Data Presented at the Midwinter Conference of Immunologists May Be Broadly Applicable to Include Transplantation, Autoimmunity and Cancer
January 26, 2004
Source: AVI BioPharma
Midwinter Conference of Immunologists
AVI BioPharma, Inc. (Nasdaq:AVII), today announced the presentation of positive results demonstrating the therapeutic manipulation of the immune system using its NEUGENE(R) antisense compounds. The study, presented this week at the Midwinter Conference of Immunologists, represents a novel approach to specific immunotherapy by clonally deleting activated lymphocytes responding to transplanted tissue. NEUGENE antisense drugs targeting an inhibitor of programmed cell death, or apoptosis, resulted in the elimination of the responding immune cells and acceptance of the transplant.
"This study, along with others, gives us new insight into our ability to influence the immune system with our NEUGENE antisense compounds," said Patrick Iversen, Ph.D., senior vice president of research and development at AVI BioPharma. "Targeting NEUGENE antisense drugs to genes that regulate apoptosis in immune cells represents an important step in clonal regulation of the entire immune response. We believe our work in this area may lead to an entirely new approach in the management of the immune system and immune diseases especially in improving tissue and organ transplantation survival."
"This new program in immunotherapy takes advantage of AVI's substantial and rapidly progressing experience with NEUGENE antisense compounds in a variety of therapeutic settings," said Denis Burger, Ph.D., chief executive officer of AVI. "Regulation of the immune response is a key element to our high- priority clinical programs in cardiovascular disease, infectious disease, cancer and polycystic kidney disease. To effectively manipulate the immune response not only strengthens our existing core focus areas, it opens up the important new clinical areas of transplantation and autoimmunity."
The study, "Inhibiting c-FLIP Expression Promotes Transplant Tolerance of a Minor Histocompatible Antigen," will be presented Tuesday, Jan. 27, by AVI scientists Dan Mourich, Ph.D., and Nikki Marshall. When immune cells or lymphocytes confront foreign antigens they become activated and proceed to respond against the antigen to eliminate it. When the antigen is transplanted tissue, activated lymphocytes reject it. Although activated cells are programmed for cell death, or apoptosis, activated immune cells produce an inhibitor of apoptosis, called c-FLIP, to avoid death and carry out their immune function. By using antisense targeting c-FLIP, the activated cells cannot avoid apoptosis and proceed down the death pathway thus eliminating the immune cells capable of rejecting the transplant. In this study, the delivery of a NEUGENE antisense drug targeting c-FLIP in lymphocytes was successfully accomplished and produced a significant reduction in expression of the target protein. When cells from a mouse were transplanted to an incompatible mouse treated with the c-FLIP antisense drug, the transplanted cells survived.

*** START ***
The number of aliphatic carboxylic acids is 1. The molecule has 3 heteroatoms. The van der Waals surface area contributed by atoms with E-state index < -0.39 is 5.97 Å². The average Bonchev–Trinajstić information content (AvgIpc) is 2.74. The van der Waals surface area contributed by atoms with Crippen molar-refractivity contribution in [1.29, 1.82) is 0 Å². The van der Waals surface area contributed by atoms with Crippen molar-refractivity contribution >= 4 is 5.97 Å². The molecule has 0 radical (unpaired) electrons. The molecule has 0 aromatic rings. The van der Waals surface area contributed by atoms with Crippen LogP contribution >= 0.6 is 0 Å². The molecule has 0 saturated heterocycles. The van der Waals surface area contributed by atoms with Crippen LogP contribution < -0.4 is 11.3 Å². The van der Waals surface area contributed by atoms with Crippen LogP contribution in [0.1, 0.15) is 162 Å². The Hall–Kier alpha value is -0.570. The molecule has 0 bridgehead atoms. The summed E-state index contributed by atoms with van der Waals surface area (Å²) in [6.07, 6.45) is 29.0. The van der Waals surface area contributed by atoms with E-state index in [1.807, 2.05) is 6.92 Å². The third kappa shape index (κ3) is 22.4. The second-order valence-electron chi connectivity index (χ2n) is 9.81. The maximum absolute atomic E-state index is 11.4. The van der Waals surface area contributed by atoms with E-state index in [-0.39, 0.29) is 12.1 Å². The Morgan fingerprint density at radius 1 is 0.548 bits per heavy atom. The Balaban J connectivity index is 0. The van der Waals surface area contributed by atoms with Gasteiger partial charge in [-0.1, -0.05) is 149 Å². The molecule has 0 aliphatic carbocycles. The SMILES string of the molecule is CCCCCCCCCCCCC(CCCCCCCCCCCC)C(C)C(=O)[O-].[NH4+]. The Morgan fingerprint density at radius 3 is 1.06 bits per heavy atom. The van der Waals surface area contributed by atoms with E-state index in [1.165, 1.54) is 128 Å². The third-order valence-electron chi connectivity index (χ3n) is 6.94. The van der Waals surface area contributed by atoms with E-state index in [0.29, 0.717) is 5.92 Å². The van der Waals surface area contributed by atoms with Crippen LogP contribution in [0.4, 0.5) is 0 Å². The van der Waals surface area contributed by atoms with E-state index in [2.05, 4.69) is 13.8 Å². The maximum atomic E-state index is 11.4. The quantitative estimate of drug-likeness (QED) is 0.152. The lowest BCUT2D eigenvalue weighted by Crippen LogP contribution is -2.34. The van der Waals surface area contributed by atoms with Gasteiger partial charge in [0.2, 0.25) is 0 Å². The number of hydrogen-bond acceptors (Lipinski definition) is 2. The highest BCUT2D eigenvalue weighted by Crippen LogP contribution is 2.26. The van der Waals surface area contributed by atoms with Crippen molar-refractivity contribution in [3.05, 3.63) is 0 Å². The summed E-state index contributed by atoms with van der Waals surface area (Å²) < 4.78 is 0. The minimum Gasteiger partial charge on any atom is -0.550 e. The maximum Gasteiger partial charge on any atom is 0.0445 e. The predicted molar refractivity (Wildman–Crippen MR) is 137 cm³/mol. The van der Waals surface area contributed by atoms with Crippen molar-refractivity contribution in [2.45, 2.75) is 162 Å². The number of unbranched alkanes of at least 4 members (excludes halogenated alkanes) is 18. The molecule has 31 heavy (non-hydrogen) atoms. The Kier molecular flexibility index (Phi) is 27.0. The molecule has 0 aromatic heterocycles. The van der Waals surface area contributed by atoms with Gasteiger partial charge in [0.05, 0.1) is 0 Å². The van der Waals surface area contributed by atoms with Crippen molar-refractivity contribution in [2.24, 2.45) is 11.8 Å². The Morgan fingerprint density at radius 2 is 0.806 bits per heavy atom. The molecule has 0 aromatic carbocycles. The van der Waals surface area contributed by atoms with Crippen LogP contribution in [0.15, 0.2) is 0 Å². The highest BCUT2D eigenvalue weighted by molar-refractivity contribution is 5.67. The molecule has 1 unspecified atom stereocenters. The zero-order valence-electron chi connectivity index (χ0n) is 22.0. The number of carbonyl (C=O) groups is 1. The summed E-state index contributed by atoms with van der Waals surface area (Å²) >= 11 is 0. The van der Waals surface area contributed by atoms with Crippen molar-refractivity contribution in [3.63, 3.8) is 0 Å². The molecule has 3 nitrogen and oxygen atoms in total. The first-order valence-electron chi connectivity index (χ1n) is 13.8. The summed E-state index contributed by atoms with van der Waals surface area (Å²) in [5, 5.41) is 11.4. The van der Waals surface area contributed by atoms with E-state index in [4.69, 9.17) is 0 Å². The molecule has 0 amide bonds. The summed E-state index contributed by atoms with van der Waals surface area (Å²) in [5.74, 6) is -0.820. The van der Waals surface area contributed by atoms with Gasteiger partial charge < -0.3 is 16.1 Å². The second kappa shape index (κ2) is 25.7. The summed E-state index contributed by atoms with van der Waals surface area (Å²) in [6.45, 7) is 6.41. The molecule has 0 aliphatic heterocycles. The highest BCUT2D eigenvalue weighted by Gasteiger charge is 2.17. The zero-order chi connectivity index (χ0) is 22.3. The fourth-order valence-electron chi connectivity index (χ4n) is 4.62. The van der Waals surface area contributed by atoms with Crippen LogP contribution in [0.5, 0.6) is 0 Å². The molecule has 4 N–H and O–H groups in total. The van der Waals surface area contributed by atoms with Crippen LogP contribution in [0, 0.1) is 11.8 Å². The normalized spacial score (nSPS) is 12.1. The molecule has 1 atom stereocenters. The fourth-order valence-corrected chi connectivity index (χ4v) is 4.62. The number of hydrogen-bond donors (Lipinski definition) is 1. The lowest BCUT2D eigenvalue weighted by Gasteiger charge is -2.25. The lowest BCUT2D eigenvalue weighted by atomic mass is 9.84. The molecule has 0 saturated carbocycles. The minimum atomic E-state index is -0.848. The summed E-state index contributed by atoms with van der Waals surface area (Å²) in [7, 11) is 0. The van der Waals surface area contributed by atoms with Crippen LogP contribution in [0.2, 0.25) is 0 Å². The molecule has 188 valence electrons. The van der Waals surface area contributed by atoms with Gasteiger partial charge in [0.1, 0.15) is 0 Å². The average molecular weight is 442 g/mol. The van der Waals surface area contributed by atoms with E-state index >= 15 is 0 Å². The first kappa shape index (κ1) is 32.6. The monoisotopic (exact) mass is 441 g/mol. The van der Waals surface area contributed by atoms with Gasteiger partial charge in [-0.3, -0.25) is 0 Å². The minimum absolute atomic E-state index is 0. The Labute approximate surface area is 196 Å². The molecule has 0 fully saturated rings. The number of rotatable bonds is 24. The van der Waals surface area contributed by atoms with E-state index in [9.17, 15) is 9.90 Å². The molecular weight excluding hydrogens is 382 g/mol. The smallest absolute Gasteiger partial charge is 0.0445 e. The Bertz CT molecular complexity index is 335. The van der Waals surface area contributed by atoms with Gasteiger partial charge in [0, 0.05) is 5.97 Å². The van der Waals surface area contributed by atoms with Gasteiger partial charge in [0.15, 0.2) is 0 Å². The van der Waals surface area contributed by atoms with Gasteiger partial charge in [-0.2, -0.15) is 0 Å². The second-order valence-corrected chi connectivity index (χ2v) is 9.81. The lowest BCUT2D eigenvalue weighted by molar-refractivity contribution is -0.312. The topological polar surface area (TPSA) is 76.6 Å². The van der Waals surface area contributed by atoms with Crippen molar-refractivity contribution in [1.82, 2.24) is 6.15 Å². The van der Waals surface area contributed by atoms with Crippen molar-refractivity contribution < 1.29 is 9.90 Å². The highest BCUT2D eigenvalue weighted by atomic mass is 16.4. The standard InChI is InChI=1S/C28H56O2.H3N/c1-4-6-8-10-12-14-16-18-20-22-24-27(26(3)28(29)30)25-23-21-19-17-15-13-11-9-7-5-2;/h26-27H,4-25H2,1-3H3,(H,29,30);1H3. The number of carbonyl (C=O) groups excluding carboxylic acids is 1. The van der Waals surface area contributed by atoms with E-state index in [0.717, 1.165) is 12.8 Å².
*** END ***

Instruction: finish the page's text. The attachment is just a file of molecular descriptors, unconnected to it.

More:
Current management of transplant rejection involves chronic immune suppression with approved drugs that can be toxic at effective concentrations and may fail to completely block transplant rejection. The current observations in this study show that specific lymphocytes are eliminated when they are activated by transplantation antigens, thus eliminating or reducing significantly the potential for transplant rejection. By the same general mechanism, this approach may also be able to eliminate clones of immune cells responsible for autoimmunity for diseases such as multiple sclerosis.
About AVI BioPharma
AVI BioPharma develops therapeutic products for the treatment of life-threatening diseases using two technology platforms: third-generation NEUGENE antisense drugs and cancer immunotherapy. AVI's lead NEUGENE antisense compound is designed to target cell proliferation disorders, including cardiovascular restenosis, cancer and polycystic kidney disease. In addition to targeting specific genes in the body, AVI's antiviral program uses NEUGENE antisense compounds to target single-stranded RNA viruses, including West Nile virus, SARS coronavirus, calicivirus and hepatitis C. AVI's second technology, AVICINE(R), is a therapeutic cancer vaccine with late-stage trials planned for the treatment of pancreatic cancer. More information about AVI is available on the company's Web site at http://www.avibio. com/.
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